Code Efficiency

Attention paid to making code efficient in speed and particularly in resource use is always worthwhile. This topic suggests some methods that should become familiar to Symbian developers for this platform.

Stack usage

Each thread in an application has a limited standard stack space of 8Kb, which should be carefully managed. Therefore:

  • avoid copy-by-value, except for basic types

  • create any large object or array on the heap rather than the stack

  • minimise the lifetime of automatic variables by appropriately scoping them

The last point can be illustrated with the following example:

void ABadFunction()
    TBigObject Object1;
    TBigObject Object2;
    TBigObject Object3;

In the above code, Object1 and Object2 persist, using stack space, throughout the lifetime of the call to FunctionWithUnknownStackOverhead(), although they are not required by that time. They should be removed from the stack before the call is made. This can be achieved as follows:

void ABetterFunction()
    TBigObject Object1;


void GetTotalObjectValues(TBigObject &aObject)
    TBigObject Object1;
    TBigObject Object2;


By splitting the code into two functions, you ensure that the stack is used no more than required.

Function overloads

If a function definition has default arguments, and if that function often gets called with the caller assuming the default arguments, consider providing an overloaded function that doesn't have the additional arguments. This is because every time the compiler supplies a default parameter, it generates additional code where the function is called.

For example, if you have

void FunctionOne(TInt aInt=0);

which often gets called in code by the line


then consider supplying

void FunctionOne();

the contents of which might be:

void FunctionOne()

Pointers and references

Using a reference as a function argument may be more efficient than using a pointer. This is because the compiler has to preserve the value of the null pointer through all conversions.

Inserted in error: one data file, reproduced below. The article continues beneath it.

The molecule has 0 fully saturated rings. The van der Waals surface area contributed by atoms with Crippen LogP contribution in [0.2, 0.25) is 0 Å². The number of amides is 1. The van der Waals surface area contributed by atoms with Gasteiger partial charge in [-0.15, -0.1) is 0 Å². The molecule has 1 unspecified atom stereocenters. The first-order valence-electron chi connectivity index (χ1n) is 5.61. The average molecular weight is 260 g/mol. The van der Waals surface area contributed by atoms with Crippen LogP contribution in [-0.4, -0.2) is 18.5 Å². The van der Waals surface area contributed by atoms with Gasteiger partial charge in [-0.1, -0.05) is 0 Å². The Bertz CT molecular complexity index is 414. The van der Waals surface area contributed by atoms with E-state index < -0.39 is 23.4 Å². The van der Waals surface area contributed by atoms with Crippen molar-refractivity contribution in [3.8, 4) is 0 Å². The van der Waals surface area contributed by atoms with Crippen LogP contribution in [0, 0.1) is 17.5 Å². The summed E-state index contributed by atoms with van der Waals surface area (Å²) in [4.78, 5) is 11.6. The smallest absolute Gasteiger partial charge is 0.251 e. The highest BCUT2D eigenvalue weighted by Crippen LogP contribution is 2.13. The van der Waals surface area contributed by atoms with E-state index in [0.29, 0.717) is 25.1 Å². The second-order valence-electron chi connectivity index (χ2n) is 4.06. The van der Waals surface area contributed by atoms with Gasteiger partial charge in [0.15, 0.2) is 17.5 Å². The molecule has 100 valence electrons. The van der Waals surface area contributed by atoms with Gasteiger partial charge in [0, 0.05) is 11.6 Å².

Imagine a class CXxx which derives from a mixin class MYyy, as in

class CXxx : public CBase,public MYyy {...};

Then, to pass a pointer to a CXxx to a function taking a MYyy, the compiler has to add sizeof(CBase) to the pointer, except when that pointer is NULL. If cp is a CXxx*, and Func() a function taking an MYyy*, then what happens in a call like Func(cp) is something like this:

Func((MYyy* aM)(cp==NULL ? NULL : (TUint8*)cp+sizeof(CBase)));

Null references are not possible, so no test for NULL is necessary when they are used. On ARM, converting from CXxx* to MYyy* takes 8 instructions, whereas the CXxx& to MYyy& conversion takes only two.

Floating point maths

Floating point maths is sufficiently slow that it is worth looking to see if an alternative algorithm using only integer maths is available.

For example, given two TInts, aTop, and aBottom, instead of:

TReal a = (TReal)aTop;
TReal b = (TReal)aBottom;
TReal c = a/b+0.5;
TReal result;
return (TInt)result;

you should use


Inline functions

Inline functions are intended to speed up code by avoiding the expense of a function call, but retain its modularity by disguising operations as functions. Before using them, however, there are two issues that you should check:

  • code compactness: limited memory resources may mean that the speed cost of a function call is preferable to large bodies of inline code

  • binary compatibility: changing the implementation of an inline function can break binary compatibility. This is important if your code is going to be used by other Symbian developers.

The most common cases where inline functions are acceptable are:

  • getter and setters for one- or two-machine word quantities: for example,

inline ConEnv() const { return iConEnv; };
  • trivial constructors for T classes:

inline TPoint::TPoint(TInt aX, TInt aY) { iX=aX; iY=aY; }; 
  • in the thin-template idiom: see Thin templates

  • certain other operators and functions, possibly templated, whose definition, not subject to change, is to map one operation onto another, for example,

template <class T> inline T Min(T aLeft,T aRight)
{ return(aLeft<aRight ? aLeft : aRight); }

No test for NULL pointer when deleting object

C++ specifies that delete 0 does nothing, so that you need never write code such as

if (iX)
    delete iX;